Alexey Eliseev / Improbable Research
Marc Abrahams at the 2009 Ig Nobel Prize ceremony (with one of that year's human spotlights), an annual take-off on the Nobel awards, which he founded.
It’s a scientific rite of autumn: each year, scientists travel from around the world to an auditorium at Harvard University, where they are pelted with paper airplanes and scolded by an easily-bored girl.
It’s the Ig Nobel Prizes, the sold-out comedic awards ceremony that honors research that probably won't change the world but may make you chuckle. WARNING: At least one finding may cause nausea.
Thursday night, a month before the real Nobel prizes are announced, the winners began to receive their prizes from a panel of real Nobel laureates who are in on the joke. Here’s a taste of the silly research being recognized: the medicine prize went to a Japanese team that studied the molecular effects of opera music on mouse heart transplant recipients. A joint prize in biology and astronomy was awarded to an international team that found when dung beetles lose their bearings, they use the Milky Way to navigate. The physics prize went to European researchers who discovered that people can run on water—if they, and the water, were on the moon.
Organized by the “Annals of Improbable Research,” a science humor magazine, the ceremony skirts the difficult line between mockery and celebration. The research projects are nearly always conceived entirely seriously, and the simplest response would be to see the prizes as just a joke. But even when the methodology or the findings may seem inherently ridiculous, a little digging reveals a real, unanswered question at its root—and provide a glimpse of the curiosity, creativity, and sense of humor that can be essential scientific skills.
It turns out that important insights can arise from improbable experiments.
Take the winners of the psychology prize, a team that found that people who believe they are drunk also find themselves more attractive. It’s the kind of result anyone who has been the sober one at a party already knows. But the researchers were interested in untangling how alcohol affects people’s perceptions of themselves, and even how just anticipating alcohol might alter peoples’ perceptions—in ways that might make them more likely to sexually assault someone or behave in a dangerous way. They found that the effects of alcohol don't stem solely from its intoxicating effects, but even from the expectation of being drunk.
“In the real world, when people become intoxicated, they should know that although they think they’re more attractive, other people don’t share that view,” said Brad Bushman, a professor of communication and psychology at Ohio State University.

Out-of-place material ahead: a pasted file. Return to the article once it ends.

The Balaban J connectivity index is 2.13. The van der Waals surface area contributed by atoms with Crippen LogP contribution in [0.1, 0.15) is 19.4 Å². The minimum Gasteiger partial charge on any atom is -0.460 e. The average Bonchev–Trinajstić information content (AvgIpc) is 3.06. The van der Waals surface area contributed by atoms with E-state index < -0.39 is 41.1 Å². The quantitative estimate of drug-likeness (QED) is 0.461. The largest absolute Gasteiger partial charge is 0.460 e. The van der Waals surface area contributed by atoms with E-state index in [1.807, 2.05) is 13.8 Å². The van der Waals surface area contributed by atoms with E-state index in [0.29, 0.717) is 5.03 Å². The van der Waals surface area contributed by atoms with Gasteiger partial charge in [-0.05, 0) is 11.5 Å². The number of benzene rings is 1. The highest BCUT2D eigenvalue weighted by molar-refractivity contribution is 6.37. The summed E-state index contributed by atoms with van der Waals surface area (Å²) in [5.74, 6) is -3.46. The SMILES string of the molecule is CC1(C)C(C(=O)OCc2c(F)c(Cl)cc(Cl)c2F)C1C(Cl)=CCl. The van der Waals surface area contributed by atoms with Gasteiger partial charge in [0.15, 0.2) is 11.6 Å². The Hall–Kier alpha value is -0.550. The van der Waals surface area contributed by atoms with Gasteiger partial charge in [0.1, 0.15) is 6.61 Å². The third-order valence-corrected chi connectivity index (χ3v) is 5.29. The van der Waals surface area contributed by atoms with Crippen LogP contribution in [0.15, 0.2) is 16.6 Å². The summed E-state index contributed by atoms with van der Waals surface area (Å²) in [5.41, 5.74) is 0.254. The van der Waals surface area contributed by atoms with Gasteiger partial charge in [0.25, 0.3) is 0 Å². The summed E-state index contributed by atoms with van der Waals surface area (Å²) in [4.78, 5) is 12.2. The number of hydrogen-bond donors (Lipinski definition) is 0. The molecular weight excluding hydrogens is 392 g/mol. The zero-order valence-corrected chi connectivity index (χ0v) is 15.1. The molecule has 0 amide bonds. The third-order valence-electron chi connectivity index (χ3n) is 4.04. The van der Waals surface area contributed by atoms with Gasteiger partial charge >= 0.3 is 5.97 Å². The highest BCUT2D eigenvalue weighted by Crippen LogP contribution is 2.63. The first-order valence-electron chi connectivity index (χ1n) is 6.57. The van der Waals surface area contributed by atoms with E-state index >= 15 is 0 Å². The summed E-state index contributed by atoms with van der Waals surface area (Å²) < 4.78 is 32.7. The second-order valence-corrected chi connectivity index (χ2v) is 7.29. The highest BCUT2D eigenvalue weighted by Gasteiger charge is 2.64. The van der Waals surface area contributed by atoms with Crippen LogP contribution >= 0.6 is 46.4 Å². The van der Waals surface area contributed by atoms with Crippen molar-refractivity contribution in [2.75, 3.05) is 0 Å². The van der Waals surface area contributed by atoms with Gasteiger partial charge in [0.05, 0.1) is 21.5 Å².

Scientists always emphasize that it is important not to be afraid to ask questions, and to remember that things that seem obvious in retrospect may have been unknown before someone set up the experiment. Of all the awards handed out Thursday, the archeology prize may illustrate that best.
Brian Crandall was just an undergraduate at Binghamton University two decades ago, interested in testing whether there was a way to discern whether the bones of small mammals left at archeological sites might have been eaten by people or by other mammals. Researchers had found ways to identify the signatures of digestive effects of various predators on bones. But no one knew what the human stomach did to a small rodent, such as a shrew, plentiful in the Northeast.
So Crandall and his adviser, Peter Stahl, devised an experiment in which a participant would parboil a shrew and swallow it pretty much whole, then provide their excrement for scientific study. They hoped to document what human digestion left behind.
“We obtained the poor little shrew with a common mousetrap,” Crandall recalled. “It was about four inches long, and we skinned it and eviscerated it, and then lightly boiled it for about two minutes, with a little bit of tomato sauce, as I recall. And then we had the volunteer swallow it whole.”
Crandall declined to name the adult male who ate the shrew, with the elliptical statement, “a little mystery about that is healthy.” What he and Stahl found, however, was that the human stomach is a barbaric environment for a shrew. One of the major bones was broken in half, apparently snapped from the action of the intestine. Despite “disgustingly thorough” examination of the study subject’s excrement, Crandall said, they never found many of the bones. The femurs, and even molars just dissolved in the volunteer’s stomach acid. The person who ate the shrew felt perfectly fine afterward, Crandall said.
The paper, published in the Journal of Archeological Science in 1995, ends with the somewhat disappointing conclusion that human digestion may be too destructive to leave a signature that can be distinguished by archeologists excavating a cache of tiny rodent bones from a site.
Crandall has since moved on to work as a science educator for elementary and middle school students, through an organization he created called Mad Science of the Mid-Hudson. But he said that despite the years’ gone by, his scientific result has had surprising staying power.
When his sister was getting a graduate degree, she was approached by fellow students trying to organize a union for graduate students. To persuade her of the necessity of a union, the organizers told her a cautionary tale about a laboratory where researchers were, apparently, swallowing shrews whole.
On Saturday, the Ig Informal Lectures will be open to the public, with winners giving a (slightly) longer description of their work. The lectures are at 1:00 pm at MIT, Building 26, room 100, 77 Massachusetts Ave., Cambridge.